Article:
Lilly also said it has decided to discontinue its program for testing use of Olumiant in autoimmune disease lupus, based on early results from two late-stage trials.

The decision would adversely affect Lilly which continues to bet on upcoming regulatory decisions on the drug for treating COVID-19 for certain hospitalized patients and severe alopecia areata, a type of hair loss.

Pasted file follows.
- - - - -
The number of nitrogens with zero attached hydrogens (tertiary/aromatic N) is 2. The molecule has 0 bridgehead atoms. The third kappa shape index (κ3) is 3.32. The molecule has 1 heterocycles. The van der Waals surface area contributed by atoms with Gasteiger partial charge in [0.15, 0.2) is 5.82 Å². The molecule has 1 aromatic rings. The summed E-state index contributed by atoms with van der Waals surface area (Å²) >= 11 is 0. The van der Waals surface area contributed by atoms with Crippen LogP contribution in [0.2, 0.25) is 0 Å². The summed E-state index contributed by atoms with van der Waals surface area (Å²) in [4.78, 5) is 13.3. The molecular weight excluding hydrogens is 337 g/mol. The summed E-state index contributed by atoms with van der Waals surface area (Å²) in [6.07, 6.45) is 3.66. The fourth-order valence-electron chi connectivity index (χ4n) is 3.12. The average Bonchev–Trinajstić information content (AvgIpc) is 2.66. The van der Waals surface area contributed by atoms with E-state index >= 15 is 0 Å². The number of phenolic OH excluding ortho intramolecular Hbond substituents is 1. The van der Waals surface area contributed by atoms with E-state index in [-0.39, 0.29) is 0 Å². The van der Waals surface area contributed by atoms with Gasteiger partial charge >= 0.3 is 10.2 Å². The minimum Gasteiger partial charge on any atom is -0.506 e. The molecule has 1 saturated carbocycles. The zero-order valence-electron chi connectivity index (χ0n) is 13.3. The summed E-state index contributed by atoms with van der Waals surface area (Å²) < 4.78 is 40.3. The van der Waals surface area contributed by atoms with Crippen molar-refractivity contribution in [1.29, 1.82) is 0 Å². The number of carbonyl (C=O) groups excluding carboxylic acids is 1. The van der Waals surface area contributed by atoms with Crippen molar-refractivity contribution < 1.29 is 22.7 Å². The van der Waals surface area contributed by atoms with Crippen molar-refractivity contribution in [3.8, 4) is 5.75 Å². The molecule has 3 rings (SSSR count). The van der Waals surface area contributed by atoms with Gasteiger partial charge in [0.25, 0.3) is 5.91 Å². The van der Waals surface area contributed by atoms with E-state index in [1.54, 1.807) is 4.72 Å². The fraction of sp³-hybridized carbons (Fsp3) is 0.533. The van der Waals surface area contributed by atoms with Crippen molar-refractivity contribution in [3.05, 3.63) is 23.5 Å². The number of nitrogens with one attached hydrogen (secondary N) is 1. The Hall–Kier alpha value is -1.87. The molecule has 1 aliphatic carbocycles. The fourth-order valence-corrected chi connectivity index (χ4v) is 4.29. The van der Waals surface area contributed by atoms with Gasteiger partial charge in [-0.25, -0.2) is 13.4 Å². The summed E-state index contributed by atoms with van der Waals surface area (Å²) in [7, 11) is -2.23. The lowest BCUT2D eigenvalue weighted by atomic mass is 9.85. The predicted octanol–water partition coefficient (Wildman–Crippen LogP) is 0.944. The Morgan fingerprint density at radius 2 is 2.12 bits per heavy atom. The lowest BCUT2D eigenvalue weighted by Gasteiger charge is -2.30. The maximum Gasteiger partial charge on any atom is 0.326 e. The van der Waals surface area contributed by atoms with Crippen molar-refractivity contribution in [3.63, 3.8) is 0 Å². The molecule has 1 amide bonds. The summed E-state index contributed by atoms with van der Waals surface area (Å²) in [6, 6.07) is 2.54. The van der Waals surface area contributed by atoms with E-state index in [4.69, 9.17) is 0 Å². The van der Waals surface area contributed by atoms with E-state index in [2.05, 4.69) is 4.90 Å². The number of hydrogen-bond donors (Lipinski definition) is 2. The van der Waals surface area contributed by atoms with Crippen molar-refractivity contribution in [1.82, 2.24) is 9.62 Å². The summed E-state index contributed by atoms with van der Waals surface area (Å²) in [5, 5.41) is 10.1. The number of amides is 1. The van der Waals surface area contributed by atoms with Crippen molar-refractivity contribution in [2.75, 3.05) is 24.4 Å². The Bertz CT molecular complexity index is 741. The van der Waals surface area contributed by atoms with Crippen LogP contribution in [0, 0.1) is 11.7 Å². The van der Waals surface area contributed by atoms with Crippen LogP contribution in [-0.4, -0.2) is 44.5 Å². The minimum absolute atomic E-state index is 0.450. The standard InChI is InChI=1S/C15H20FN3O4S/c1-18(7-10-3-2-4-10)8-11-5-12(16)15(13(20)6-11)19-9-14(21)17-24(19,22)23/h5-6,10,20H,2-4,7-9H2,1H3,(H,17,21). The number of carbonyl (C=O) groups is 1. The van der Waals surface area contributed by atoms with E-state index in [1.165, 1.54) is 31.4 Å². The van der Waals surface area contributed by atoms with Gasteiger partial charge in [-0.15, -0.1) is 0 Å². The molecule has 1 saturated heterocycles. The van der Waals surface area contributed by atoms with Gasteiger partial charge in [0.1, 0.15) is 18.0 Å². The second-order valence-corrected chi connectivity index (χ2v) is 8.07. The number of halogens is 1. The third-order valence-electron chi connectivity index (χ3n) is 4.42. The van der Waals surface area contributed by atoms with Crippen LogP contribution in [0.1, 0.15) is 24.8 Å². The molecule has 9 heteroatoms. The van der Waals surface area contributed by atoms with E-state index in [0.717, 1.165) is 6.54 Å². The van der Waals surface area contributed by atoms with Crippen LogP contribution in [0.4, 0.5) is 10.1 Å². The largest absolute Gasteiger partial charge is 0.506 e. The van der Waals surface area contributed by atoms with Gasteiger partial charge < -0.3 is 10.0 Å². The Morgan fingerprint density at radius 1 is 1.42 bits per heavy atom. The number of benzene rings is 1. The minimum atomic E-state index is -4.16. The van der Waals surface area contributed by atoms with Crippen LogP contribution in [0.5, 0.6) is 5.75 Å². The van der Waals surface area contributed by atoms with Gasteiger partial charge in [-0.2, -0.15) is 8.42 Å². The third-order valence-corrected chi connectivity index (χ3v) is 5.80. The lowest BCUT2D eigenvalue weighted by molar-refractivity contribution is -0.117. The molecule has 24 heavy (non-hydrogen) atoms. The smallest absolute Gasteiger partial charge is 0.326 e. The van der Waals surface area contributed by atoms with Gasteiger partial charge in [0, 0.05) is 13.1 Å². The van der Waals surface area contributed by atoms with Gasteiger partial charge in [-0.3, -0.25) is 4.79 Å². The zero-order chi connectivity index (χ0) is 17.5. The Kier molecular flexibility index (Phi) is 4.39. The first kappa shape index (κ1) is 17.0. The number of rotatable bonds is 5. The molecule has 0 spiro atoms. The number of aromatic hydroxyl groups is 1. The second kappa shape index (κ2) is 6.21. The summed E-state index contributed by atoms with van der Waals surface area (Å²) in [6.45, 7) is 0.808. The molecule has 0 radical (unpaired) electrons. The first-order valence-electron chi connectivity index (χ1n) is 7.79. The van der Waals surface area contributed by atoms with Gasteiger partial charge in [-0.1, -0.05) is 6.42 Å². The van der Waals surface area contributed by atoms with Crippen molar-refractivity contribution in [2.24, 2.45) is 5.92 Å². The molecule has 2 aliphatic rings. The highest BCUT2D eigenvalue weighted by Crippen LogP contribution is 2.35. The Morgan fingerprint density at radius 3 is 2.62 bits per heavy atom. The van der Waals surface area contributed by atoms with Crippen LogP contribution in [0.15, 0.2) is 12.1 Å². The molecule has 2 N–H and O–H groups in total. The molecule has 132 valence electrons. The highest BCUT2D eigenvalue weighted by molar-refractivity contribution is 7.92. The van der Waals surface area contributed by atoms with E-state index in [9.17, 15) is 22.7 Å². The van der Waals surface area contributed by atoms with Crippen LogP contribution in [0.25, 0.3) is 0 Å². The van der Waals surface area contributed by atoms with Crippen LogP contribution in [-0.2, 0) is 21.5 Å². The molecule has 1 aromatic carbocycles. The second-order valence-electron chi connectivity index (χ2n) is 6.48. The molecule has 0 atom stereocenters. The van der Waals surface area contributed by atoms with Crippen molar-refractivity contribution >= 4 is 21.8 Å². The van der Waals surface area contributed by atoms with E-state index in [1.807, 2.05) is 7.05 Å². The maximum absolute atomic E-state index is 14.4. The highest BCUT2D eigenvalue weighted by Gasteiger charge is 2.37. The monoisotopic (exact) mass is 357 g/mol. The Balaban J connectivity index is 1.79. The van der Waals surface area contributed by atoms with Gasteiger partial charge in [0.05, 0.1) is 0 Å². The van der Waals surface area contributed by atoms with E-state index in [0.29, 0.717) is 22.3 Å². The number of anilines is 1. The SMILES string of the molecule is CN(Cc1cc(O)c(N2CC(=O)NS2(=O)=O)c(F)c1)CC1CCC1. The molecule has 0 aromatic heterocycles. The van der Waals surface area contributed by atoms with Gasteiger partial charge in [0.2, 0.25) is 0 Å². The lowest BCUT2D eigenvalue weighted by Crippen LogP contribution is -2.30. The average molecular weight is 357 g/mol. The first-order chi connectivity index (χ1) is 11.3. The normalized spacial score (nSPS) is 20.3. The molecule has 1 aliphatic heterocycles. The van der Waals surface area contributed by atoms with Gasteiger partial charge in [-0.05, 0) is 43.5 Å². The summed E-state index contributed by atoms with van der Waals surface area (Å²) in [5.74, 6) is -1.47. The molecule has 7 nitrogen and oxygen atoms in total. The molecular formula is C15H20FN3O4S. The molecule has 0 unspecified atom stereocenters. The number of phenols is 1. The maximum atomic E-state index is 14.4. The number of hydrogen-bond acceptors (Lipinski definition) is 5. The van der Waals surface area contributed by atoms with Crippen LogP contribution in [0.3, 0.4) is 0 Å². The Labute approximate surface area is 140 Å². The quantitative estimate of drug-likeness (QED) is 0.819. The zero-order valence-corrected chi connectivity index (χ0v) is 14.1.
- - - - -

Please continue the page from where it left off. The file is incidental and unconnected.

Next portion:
In the United States, the drug is already authorized for emergency use in hospitalized adults with COVID-19 and children aged two or older requiring supplemental oxygen or mechanical ventilation. Lilly awaits Olumiant’s full approval in certain hospitalized COVID-19 patients, with an anticipated regulatory action in the second quarter.

Reporting by Manojna Maddipatla in Bengaluru; Editing by Krishna Chandra Eluri and Shinjini Ganguli

Our Standards: The Thomson Reuters Trust Principles.